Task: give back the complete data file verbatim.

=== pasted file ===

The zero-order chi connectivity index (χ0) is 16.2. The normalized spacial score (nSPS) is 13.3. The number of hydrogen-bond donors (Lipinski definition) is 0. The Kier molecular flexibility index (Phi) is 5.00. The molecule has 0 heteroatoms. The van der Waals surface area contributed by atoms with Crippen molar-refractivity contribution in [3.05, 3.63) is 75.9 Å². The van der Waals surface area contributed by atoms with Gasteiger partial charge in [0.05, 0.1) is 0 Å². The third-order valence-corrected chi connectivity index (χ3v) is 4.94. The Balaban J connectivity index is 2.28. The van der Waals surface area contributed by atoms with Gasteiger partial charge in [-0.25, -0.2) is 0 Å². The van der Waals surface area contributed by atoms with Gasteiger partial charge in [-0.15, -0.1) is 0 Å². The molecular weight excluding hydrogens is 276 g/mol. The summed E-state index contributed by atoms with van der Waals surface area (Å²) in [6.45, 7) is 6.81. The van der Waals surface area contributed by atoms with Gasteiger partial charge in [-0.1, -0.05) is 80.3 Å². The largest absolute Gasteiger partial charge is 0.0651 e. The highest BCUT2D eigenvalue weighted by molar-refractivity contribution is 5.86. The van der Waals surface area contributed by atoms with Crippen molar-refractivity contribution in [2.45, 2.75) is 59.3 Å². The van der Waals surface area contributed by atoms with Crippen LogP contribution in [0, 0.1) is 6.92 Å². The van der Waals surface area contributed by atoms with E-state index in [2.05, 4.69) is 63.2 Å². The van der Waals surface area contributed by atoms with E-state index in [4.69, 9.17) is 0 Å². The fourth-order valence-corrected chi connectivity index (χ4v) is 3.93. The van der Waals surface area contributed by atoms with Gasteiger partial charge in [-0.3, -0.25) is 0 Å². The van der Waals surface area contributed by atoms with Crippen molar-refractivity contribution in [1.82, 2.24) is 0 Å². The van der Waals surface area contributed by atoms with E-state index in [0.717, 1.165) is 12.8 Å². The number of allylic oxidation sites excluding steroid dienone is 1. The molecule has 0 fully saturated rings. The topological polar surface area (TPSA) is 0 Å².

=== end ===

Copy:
The zero-order chi connectivity index (χ0) is 16.2. The normalized spacial score (nSPS) is 13.3. The number of hydrogen-bond donors (Lipinski definition) is 0. The Kier molecular flexibility index (Phi) is 5.00. The molecule has 0 heteroatoms. The van der Waals surface area contributed by atoms with Crippen molar-refractivity contribution in [3.05, 3.63) is 75.9 Å². The van der Waals surface area contributed by atoms with Gasteiger partial charge in [0.05, 0.1) is 0 Å². The third-order valence-corrected chi connectivity index (χ3v) is 4.94. The Balaban J connectivity index is 2.28. The van der Waals surface area contributed by atoms with Gasteiger partial charge in [-0.25, -0.2) is 0 Å². The van der Waals surface area contributed by atoms with Gasteiger partial charge in [-0.15, -0.1) is 0 Å². The molecular weight excluding hydrogens is 276 g/mol. The summed E-state index contributed by atoms with van der Waals surface area (Å²) in [6.45, 7) is 6.81. The van der Waals surface area contributed by atoms with Gasteiger partial charge in [-0.1, -0.05) is 80.3 Å². The largest absolute Gasteiger partial charge is 0.0651 e. The highest BCUT2D eigenvalue weighted by molar-refractivity contribution is 5.86. The van der Waals surface area contributed by atoms with Crippen molar-refractivity contribution in [2.45, 2.75) is 59.3 Å². The van der Waals surface area contributed by atoms with Crippen LogP contribution in [0, 0.1) is 6.92 Å². The van der Waals surface area contributed by atoms with E-state index in [2.05, 4.69) is 63.2 Å². The van der Waals surface area contributed by atoms with E-state index in [4.69, 9.17) is 0 Å². The fourth-order valence-corrected chi connectivity index (χ4v) is 3.93. The van der Waals surface area contributed by atoms with Gasteiger partial charge in [-0.3, -0.25) is 0 Å². The van der Waals surface area contributed by atoms with Crippen molar-refractivity contribution in [1.82, 2.24) is 0 Å². The van der Waals surface area contributed by atoms with E-state index in [0.717, 1.165) is 12.8 Å². The number of allylic oxidation sites excluding steroid dienone is 1. The molecule has 0 fully saturated rings. The topological polar surface area (TPSA) is 0 Å².